Jake rang the bell and I picked up the plates, doing a balancing act that is the mark of a true waitress. As I approached the foursome with their dinners, one of the men growled “Fuckin bitch,” as he backhanded the bleached blonde at his side across the mouth.
“Jake, get out here,” I yelled.
Jake shoved the kitchen door open with one of his big tattooed arms. In the other hand, he held a baseball bat. The joint got real quiet as Jake asked the blonde, “You alright?”
The blonde wiped a trickle of blood from her lip as she looked up at her boyfriend. “Yeah man, it’s cool. I just said somethin that pissed Donnie off. My fault. We won’t be causin no trouble.” She wiped at the blood again smearing it into the heavy eyeliner that seemed to be melting down her cheeks.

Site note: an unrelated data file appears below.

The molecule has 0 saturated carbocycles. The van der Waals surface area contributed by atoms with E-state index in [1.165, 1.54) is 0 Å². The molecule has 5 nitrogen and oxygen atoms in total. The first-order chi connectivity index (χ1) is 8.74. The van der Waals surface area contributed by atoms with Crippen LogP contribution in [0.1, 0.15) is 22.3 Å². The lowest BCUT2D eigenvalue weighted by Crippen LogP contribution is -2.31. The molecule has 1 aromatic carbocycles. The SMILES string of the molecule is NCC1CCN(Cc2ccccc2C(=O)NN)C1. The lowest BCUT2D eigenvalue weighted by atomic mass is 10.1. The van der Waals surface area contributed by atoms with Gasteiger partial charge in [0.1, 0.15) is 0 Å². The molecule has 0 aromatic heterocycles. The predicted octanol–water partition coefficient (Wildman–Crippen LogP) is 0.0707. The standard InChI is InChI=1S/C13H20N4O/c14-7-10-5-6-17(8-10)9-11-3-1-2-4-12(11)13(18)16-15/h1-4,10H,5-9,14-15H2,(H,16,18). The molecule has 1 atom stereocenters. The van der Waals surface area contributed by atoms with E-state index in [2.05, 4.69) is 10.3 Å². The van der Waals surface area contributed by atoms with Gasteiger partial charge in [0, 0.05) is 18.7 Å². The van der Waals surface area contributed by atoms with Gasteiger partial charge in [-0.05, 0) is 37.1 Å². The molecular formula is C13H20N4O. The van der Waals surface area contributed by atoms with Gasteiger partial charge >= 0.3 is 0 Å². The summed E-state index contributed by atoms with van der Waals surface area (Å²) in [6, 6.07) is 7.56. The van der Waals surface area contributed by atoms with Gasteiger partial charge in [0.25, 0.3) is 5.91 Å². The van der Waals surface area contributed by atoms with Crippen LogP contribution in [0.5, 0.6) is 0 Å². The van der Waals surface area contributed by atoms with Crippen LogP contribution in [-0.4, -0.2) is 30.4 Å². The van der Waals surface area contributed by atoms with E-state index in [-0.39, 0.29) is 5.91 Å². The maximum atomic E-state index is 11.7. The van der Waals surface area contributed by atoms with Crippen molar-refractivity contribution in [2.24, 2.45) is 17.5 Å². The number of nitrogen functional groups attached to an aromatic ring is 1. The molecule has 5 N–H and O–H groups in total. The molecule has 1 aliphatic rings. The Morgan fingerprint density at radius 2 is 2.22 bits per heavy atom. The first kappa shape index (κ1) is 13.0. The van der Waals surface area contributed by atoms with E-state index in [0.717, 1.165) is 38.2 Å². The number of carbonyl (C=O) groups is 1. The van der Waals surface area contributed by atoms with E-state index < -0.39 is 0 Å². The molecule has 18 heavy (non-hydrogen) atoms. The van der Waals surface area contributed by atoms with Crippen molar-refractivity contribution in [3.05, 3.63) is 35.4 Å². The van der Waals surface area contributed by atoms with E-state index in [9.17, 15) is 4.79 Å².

“How bout you?” Jake pointed the bat at Donnie. “You got any troubles here?”
“Naw,” the boyfriend mumbled. He measured Jake with his cold blue eyes before looking away.
Jake nodded at the plates, “Shay, put these folks’ food into a go-box. I think they’ll be eating it elsewhere.”
I handed the blonde a wet towel. “Here, clean up your face.”
“Thanks,” she said as she wiped at the blood and Maybelline.
“I’m sorry,” I said, without knowing exactly what I was sorry for.
“Me too,” she said.
I bagged the food and handed it to her. She paid the bill and they walked out the door as Jake and the bat watched.
The rest of the night went by with no more excitement than greasy burgers and fries. Finally, closing time, three o’clock in the sweet a.m., rolled around and I waited beside the door as Jake turned the key in the big padlock. We walked down the street together toward the Five and Dime. As I started up the steps to my apartment Jake asked, “You need company to rock you to sleep this mornin?”
I shook my head and laughed, “You ask the same question every day. Ain't you tired of gettin turned down?”